Lundbeck Corporation, Appeared in article as Lundbeck

Elan

AstraZeneca, Appeared in article as AstraZeneca

Pfizer, Appeared in article as Pfizer

Taurx

Wyeth, Appeared in article as Wyeth

Baxter

Avid

Alzheimer's Association, Appeared in article as Alzheimer's Association

Indian Council of Medical Research, Appeared in article as Indian Council of Medical Research, New Delhi, India

Boehringer Ingelheim, Appeared in article as Boehringer Ingelheim Pharmaceuticals

Boehringer Ingelheim, Appeared in article as Boehringer-Ingelheim

Eisai Inc, Appeared in article as Eisai

Sanofi-Aventis, Appeared in article as sanofi-aventis

Roche Pharmaceuticals and Diagnostics

GlaxoSmithKline, Appeared in article as GlaxoSmithKline Biologicals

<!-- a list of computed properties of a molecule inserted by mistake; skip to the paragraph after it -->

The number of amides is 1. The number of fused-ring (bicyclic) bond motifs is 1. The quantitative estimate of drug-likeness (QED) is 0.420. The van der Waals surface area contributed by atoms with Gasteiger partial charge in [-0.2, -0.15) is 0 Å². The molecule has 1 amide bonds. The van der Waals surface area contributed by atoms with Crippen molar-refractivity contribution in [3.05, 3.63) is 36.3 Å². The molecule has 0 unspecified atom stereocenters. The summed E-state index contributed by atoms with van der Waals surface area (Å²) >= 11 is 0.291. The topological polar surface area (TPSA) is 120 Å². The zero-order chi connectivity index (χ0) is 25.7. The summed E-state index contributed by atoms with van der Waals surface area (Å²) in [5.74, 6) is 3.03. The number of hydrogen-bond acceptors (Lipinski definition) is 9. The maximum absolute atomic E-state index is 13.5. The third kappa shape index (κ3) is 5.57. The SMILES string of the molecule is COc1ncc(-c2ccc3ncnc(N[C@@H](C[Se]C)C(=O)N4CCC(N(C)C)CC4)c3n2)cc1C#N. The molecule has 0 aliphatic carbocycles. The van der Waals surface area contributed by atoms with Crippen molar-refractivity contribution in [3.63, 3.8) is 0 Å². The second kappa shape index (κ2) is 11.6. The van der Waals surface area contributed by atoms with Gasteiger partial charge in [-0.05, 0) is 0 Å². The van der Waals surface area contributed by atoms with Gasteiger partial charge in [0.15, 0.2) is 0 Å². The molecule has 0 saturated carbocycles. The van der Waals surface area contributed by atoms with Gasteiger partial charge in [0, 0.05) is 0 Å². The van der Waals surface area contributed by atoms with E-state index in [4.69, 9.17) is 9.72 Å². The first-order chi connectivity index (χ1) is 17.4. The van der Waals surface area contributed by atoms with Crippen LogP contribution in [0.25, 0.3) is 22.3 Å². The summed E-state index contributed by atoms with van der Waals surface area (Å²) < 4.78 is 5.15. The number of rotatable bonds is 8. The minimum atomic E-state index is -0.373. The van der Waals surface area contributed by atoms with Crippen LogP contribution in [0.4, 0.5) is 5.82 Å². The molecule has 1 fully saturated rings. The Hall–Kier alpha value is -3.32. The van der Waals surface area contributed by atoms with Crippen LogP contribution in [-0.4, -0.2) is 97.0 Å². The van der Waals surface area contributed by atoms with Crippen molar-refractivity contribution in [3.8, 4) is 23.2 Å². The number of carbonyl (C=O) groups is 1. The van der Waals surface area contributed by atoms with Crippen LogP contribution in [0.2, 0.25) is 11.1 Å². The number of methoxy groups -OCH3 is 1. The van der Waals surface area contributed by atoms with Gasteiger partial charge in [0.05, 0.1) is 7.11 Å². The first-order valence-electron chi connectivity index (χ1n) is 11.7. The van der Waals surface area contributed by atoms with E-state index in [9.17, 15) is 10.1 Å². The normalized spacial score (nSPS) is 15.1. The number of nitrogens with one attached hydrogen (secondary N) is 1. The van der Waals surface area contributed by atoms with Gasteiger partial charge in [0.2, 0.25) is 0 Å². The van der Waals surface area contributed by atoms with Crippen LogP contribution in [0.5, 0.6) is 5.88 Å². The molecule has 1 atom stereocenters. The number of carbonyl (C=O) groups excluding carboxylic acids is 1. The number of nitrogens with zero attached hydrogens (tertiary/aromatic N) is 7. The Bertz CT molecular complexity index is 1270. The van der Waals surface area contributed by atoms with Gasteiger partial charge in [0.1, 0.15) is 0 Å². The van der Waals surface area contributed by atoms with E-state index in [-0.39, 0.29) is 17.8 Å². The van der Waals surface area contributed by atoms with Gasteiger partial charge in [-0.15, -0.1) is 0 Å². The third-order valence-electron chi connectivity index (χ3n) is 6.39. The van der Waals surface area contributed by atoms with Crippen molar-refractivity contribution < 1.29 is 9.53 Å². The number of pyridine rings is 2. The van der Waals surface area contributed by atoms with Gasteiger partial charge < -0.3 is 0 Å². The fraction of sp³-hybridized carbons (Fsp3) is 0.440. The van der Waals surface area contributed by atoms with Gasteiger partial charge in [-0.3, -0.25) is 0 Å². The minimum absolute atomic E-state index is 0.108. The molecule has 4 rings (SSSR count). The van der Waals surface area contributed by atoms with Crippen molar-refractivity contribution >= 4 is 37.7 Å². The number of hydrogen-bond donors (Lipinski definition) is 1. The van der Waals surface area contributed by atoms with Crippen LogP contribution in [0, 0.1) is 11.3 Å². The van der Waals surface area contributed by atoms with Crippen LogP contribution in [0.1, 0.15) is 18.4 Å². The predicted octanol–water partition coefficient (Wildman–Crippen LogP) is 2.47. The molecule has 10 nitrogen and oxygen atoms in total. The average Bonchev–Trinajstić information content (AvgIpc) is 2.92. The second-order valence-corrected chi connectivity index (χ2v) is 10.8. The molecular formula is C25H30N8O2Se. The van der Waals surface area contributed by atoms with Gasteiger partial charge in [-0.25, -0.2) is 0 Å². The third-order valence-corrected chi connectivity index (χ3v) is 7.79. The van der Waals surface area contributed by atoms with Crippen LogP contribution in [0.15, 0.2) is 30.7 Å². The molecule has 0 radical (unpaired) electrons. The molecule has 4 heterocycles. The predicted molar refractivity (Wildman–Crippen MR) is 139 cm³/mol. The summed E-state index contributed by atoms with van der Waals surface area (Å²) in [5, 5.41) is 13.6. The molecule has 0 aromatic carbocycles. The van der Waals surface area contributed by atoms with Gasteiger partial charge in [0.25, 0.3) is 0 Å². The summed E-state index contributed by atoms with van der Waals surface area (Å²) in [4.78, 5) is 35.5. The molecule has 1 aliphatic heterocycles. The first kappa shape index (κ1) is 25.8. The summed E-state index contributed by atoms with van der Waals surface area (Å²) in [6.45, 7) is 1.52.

Jung-Diagnostics

Cytox

Medical Faculty, University of Freiburg

Banner Alzheimer Institute/Genentech

Synarc/Bioclinica

Indian Council of Medical Research, Appeared in article as Indian Council of Medical Research, India

European Union (European Regional Development Fund [ERDF])

Greek national funds through the Operational Program "Competitiveness and Entrepreneurship"

University of Pittsburgh, Appeared in article as University of Pittsburgh

Bayer Healthcare/Piramal Imaging (Berlin, Germany)

University of Antwerp Research Fund

Alzheimer Research Foundation (SAO-FRA)

FWO, Appeared in article as Research Foundation Flanders (FWO)

Institute for the Promotion of Innovation by Science and Technology in Flanders (IWT), Appeared in article as Agency for Innovation by Science and Technology (IWT)

Belgian Science Policy Office Interuniversity Attraction Poles (IAP) program

Flemish Government-initiated Methusalem excellence grant

Available from: 2020-01-20 Created: 2020-01-20 Last updated: 2020-01-20Bibliographically approved

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Freund-Levi, Yvonne